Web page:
Throughout my career at BMO Harris and in my current role as president/CEO of the Women’s Business Development Center (WBDC), I’ve seen many women start a business while working full-time. The obligations of an executive-level job are tremendous, and I’ve always been amazed how so many women who have demanding jobs (and frequently family obligations) find the time and stamina to launch a business on the side.
The women who visit the WBDC are seldom moonlighting or freelancing. They’re serious about creating a successful business venture and ready to step outside their comfort zone to make the startup a success – and ultimately, a full-time job. Here’s what you can learn from three women who made it work.
1. Be passionate about the concept. This isn’t merely a way to make a few extra dollars. For most women, it’s a way to make a difference, and that requires a deep-seated passion for the new venture. Just ask Linda Quarshie, a full-time liability insurance underwriter for Markel Corporation and a new mom, who launched Art of Athletics in July 2013 after two years of planning. A health and fitness buff, the Ghana native was disappointed in the lack of attractive fitness clothing and designed a line of colorful, stylish active wear sold online. “There have been many roadblocks,” she states. “But if you’re passionate, when one door closes, another opens.”
Stephanie Hickman left a high-powered job as vice president of legislative affairs at ComEd to revive the ailing family business, Trice Construction. She watched in sadness as the concrete construction business her dad and uncles started in 1967 dwindled. In 2004, while still working at ComEd, she began the buyout process. “Trice, at the time, was on hold,” she says. “I hated to see the business close, so I took action.”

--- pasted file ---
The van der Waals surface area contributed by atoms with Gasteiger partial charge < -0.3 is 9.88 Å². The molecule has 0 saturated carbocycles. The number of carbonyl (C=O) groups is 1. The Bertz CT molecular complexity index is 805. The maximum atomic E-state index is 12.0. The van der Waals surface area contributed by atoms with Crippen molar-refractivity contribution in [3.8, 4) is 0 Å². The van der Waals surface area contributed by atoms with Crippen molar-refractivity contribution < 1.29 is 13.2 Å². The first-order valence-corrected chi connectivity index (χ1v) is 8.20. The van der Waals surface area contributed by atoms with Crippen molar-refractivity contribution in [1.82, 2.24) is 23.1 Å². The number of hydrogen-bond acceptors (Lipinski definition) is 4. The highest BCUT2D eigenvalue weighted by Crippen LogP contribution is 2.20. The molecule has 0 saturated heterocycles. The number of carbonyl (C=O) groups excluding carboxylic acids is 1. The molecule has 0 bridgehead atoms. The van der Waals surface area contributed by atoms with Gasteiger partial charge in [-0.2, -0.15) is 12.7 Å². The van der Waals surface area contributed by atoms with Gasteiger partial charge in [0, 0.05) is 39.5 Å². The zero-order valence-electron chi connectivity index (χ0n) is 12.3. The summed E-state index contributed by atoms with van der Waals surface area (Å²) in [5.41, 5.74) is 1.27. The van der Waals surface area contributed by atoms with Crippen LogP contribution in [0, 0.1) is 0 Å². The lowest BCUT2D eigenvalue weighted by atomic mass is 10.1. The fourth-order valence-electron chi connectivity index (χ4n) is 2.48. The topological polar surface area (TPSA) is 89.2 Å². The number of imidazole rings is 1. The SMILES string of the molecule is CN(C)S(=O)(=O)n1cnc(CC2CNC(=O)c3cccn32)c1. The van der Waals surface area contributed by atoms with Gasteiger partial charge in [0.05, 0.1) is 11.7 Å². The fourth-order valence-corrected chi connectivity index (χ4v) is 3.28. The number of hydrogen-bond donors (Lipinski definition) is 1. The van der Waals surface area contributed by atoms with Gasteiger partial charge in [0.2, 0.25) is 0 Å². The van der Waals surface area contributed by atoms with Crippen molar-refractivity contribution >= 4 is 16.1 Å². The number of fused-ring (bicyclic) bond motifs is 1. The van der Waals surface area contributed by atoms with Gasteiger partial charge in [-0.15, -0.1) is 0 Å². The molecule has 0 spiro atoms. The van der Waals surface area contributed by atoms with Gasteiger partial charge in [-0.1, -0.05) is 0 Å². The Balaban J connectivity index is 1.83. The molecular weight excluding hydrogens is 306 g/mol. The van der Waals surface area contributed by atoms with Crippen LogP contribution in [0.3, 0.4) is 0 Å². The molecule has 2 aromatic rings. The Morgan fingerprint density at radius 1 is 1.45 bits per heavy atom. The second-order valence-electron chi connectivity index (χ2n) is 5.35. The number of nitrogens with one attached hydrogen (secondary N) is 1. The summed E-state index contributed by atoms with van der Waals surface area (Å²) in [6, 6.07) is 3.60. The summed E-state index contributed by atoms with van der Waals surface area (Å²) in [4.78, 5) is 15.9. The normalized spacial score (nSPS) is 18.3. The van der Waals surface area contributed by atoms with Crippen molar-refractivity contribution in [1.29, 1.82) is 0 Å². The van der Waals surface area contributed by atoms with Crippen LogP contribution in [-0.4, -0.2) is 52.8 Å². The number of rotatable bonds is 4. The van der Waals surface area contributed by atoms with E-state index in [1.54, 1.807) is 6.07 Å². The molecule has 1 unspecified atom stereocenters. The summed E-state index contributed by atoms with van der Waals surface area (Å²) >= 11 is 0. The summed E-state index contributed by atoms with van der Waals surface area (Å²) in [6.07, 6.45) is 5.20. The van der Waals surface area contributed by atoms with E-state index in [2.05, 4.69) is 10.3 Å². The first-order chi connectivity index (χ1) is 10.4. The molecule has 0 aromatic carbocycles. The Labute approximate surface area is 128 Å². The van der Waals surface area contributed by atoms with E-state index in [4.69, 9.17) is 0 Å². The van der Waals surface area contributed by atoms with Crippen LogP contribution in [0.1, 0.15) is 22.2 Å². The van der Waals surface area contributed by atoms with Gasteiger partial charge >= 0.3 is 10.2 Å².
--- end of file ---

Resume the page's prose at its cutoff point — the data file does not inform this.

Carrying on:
2. Be prepared to make sacrifices. They come in all types and sizes, including time and money. Most women who start a business on the side give up any semblance of a private life. Tammy Sciortino, a 20-year veteran athletic trainer who counts professional sports teams among her clients, launched Sport Sciorts health and fitness services while working full-time for a successful orthopedics practice at Rush University Medical Center.
Ms. Quarshie – whose side-business office is a re-configured closet in her home – says that between her two jobs she works “almost all the time,” though she admits her son “takes precedence over getting to the post office before 5 o’clock.” For Ms. Hickman, sacrifice meant putting her two favorite hobbies on hold, including long weekends knee-deep in novels and shopping for African art: “I don’t read novels anymore – just industry trades – and I can’t remember the last time I bought a piece of art.”
3. Be transparent with employers. Employee contracts sometimes state that any work you do on your own time, even if unrelated to your current work, is company property. The last thing you want is a nasty lawsuit, so don’t use company property, even a laptop, to conduct your side business. Even if you don’t have an employment contract, it still makes good business sense to be upfront with your employers. Ms. Hickman’s transparency with ComEd paid off big time: they became a client of her construction business.
4. Be willing to ask for help. Starting a business can be daunting, all the more so if you’re essentially working two jobs. Don’t hesitate to ask for help. Ms. Quarshie asked a friend to do her company’s marketing on a shoestring budget. Ms. Sciortino found a couple of orthopedic clinics that let her use their therapy tables. Ms. Hickman reached out to successful business owners for advice, support and inspiration. All three received free business counseling from the Women’s Business Development Center, and Ms. Quarshie landed a WBDC microloan for her fitness apparel business.
Growing a business on the side can take longer than anticipated; so don’t feel pressured to leave your current job until the time is right. Running a business part-time can work, but if you really want it to be successful, you’ll need to make the full-time commitment.
Rosemary Fanti Illustration